I read this weekend in Broadcast that the DCMS is thinking about ways to safeguard smaller indies when it writes the new Communications Act… and one of the more radical suggestions is to do away with broad-brush indie quotas and introduce a minimum quota for broadcasters to commission from SME indies.
Whether you like regulation or not, there’s no denying the positive impact the creation of Channel 4, the establishment of indie commissioning quotas and the BBC window of creative competition has had on the health of the indie sector. Take All3Media for example, it’s got a turnover approaching £500million and it still has independent status (although maybe not for long as it seeks a buyer). All3 are a great British success story and I congratulate them, but there’s no denying how much power is now concentrated in a small number of giant media groups… and if SMEs are going to lead the economic recovery this could become a problem.
But surely it’s all about the quality of the ideas – everyone is equal no? If only that were true but commissioners are human – they prefer to give work to people they like and have worked with in the past (or if you’re skeptical like me they particularly like giving work to media companies that might employ them in the future). It makes total sense to work with people you trust, however is there a way we can get commissioners to work with a handful of companies they don’t know on top of the usual preferred supplier list? Sometimes obliging them to do this is the only way to make it happen.
And then there’s the reality that size is strength and the big media groups have the resources to negotiate better terms of trade, they can overspend on a pilot or completely self-fund a development, and they have their own distribution arms to retain profits. I don’t begrudge them their success, but when you’re a startup who has to pay £600 an hour for legal advice to try and get halfway to the terms the big boys can negotiate it becomes a problem – the rich just get richer (one specific recommendation on that point: broadcasters should be consistent with their terms of trade (don’t screw your small suppliers while you’re getting screwed by the big suppliers – all you’re doing is making the big suppliers bigger so they can screw you even harder)).
I think an SME indie quota would certainly help redress some of the imbalances in the indie sector – but let’s not forget an SME is any company with a turnover of up to £50million or under 250 employees – there needs to be real focus on the ‘S’ end of the scale… these are the people who can innovate quickly, who can think in new ways and formats, and will ultimately determine the future direction of TV.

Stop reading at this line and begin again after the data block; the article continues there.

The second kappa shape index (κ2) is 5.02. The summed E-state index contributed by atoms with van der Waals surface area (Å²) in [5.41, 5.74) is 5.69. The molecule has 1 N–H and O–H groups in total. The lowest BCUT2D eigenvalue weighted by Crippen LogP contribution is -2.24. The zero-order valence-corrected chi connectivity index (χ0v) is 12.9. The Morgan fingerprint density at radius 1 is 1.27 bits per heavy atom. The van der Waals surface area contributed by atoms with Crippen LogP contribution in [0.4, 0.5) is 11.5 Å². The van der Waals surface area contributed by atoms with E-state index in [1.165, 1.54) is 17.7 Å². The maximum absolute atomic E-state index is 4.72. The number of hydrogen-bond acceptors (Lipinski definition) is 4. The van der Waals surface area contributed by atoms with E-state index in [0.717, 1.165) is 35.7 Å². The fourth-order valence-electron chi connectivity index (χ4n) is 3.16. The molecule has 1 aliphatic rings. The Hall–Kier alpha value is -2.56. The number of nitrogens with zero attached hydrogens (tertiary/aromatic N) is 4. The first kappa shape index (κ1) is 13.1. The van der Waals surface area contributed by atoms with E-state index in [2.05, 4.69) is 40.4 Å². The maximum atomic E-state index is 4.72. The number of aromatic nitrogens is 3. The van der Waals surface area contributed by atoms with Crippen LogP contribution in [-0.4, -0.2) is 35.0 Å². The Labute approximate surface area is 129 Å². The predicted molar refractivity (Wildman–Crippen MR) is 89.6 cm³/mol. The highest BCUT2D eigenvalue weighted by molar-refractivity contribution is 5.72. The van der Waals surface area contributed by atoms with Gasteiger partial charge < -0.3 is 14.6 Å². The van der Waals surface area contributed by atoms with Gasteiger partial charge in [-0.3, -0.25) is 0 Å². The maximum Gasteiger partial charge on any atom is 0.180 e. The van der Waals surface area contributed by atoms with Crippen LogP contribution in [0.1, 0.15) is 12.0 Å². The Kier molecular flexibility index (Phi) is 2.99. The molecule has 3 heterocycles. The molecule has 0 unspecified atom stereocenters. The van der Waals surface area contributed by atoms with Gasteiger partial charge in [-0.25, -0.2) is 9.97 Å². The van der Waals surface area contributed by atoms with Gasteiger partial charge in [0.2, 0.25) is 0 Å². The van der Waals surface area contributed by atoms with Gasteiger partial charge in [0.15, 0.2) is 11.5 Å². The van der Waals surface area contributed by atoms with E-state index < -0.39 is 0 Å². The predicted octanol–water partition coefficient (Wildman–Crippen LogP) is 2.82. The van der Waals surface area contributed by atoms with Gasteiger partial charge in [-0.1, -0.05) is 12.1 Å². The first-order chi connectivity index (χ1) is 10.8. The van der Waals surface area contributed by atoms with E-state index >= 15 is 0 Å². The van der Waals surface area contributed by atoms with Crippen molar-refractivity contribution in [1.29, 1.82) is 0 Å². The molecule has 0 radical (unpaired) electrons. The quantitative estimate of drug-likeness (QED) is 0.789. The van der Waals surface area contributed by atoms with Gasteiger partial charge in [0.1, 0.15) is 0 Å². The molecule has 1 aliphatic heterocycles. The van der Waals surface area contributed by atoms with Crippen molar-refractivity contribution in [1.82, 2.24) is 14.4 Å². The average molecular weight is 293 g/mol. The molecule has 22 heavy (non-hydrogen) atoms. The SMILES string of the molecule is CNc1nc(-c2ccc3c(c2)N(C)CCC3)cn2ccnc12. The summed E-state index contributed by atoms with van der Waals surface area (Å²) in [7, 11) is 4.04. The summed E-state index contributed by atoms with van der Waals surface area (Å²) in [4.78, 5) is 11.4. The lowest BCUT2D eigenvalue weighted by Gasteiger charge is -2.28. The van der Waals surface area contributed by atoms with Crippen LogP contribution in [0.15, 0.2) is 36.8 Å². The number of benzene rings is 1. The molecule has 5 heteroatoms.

Which takes me to Channel 4. I personally have no issue with indie quotas being scrapped altogether then it comes to BBC and ITV, but one of the key reasons Channel 4 was set up was to help nurture and develop the independent sector – and what an amazing job they’ve done. It’s great that the network are again being proactive in investing in ideas from small indies from within and outside of traditional TV, but isn’t it time for a more radical approach? Isn’t it time Channel 4 redefine what an indie is – to return to their roots – to invest in the kinds of ideas that could only come from an enthusiastic, often-naive, idealistic boot-strapped startups? I know I run the risk of sounding like a xenophobic protectionist but is it Channel 4′s job to line the pockets of NewsCorp, NBC Uni and TimeWarner – or nurture new British businesses? Isn’t it time to rip up the schedule and become a genuinely alternative voice in broadcasting? Yes advertising revenues may dip slightly, and in turn there may be less money for the ‘Gok’s Fashion Fix’es and ‘Come Dine With Me’s of this world, but is that really a disaster? Is success just ratings and ad-revenue, or could it be in kick-starting a new dawn in British independent production, in innovation and alternative types of format, and in reshaping broadcasting?
I know I have a vested interest – but as the whole world is on the cusp of economic reorganisation maybe it’s time for Channel 4 to change with it?